The expression (1<<13) sets bit 13 (counting from 0, ordinal 14th bit). The bitwise and '&' picks out only that bit from your int. Try a couple of different bits, and see if you get different results on your system. –  ChuckCottrill Nov 6 '13 at 5:54

Your code is fine - it's your C library's rand() implementation that is apparently sub-par. Possibly there is a correlation among the low-order bits of the output, or possibly the internal state is very small (so that your 100,000,000 trials are actually covering the entire output sequence of the generator many times over).

In the first case (correlated output bits), you could postprocess the generator's output to "whiten" it, but in the second case you will need to plug in a better implementation, for example the Mersenne Twister.

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Let X(i) be the event that there is a head on the ith flip. Let E(i) = union { X(j) | i <= j < i + 16 } be the event that a streak of 16 heads starts at i.

Your analysis assumes that the events E(i) are independent. This is not correct. If E(i) does not happen, that greatly decreases the probability of the directly preceding E(i-1), E(i-2), etc from happening.

It is correct to say that E(i) and E(j) are independent iff |i - j| >= 16.

It could be your random number generator isn't great. Since rand() does ultimately produce a deterministic pattern, it's possible for a random generator to produce a pattern that never gives you 16 even (or odd) numbers in a row.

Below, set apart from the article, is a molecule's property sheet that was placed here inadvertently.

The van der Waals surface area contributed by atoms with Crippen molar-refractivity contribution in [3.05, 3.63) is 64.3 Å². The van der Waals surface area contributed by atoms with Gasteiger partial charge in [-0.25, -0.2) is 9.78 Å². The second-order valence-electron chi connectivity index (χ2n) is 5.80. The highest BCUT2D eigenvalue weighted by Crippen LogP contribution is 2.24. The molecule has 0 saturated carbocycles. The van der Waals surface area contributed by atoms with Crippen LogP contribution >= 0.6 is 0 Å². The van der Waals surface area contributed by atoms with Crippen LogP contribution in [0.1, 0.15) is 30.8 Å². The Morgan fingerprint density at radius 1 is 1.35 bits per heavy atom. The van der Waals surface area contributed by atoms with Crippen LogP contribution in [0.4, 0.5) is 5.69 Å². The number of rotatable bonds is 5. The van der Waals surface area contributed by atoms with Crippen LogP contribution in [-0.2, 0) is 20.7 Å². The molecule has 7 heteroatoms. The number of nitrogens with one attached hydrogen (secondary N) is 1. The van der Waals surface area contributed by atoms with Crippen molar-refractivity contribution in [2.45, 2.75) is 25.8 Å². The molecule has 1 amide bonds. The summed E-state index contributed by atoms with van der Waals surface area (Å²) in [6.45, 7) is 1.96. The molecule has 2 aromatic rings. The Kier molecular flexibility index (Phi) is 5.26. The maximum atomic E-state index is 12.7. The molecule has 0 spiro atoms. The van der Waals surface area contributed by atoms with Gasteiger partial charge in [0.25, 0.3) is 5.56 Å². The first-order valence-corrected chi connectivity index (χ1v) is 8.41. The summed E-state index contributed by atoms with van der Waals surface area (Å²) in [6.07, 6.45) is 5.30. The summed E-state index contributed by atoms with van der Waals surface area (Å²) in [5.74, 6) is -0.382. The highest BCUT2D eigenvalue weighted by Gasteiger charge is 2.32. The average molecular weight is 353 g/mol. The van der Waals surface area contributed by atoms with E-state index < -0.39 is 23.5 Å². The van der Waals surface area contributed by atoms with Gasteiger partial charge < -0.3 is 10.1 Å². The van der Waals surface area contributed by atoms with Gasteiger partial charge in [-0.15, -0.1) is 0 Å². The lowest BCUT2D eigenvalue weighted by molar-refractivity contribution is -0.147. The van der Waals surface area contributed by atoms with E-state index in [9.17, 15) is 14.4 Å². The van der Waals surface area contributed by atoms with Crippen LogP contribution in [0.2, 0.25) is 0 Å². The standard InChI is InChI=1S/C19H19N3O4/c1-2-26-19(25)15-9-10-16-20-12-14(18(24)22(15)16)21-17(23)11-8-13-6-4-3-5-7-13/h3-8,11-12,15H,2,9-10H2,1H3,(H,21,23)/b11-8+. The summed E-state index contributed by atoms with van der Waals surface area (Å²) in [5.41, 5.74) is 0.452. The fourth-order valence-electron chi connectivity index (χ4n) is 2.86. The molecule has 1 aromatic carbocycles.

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The analysis is wrong but the correct answer is still far from 0 streaks. –  n.m. Nov 6 '13 at 5:19
    
@n.m. Yes, that's why I said "when other people run this they are getting roughly 26 streaks." That would mean the expectation for the number of streaks would be about 26. –  Timothy Shields Nov 6 '13 at 5:27
    
Thank you, that's very insightful. I'll look deeper into the mathematics if you have any relevant resources. –  tpixel Nov 6 '13 at 5:44
    
The output of the program isn't the number of streaks of length 16, it's the length of the longest streak recorded. –  caf Nov 6 '13 at 5:49
    
No, 26 is the longest streak. Number of 16-streak would be (very roughly) about 150 or so. –  n.m. Nov 6 '13 at 5:50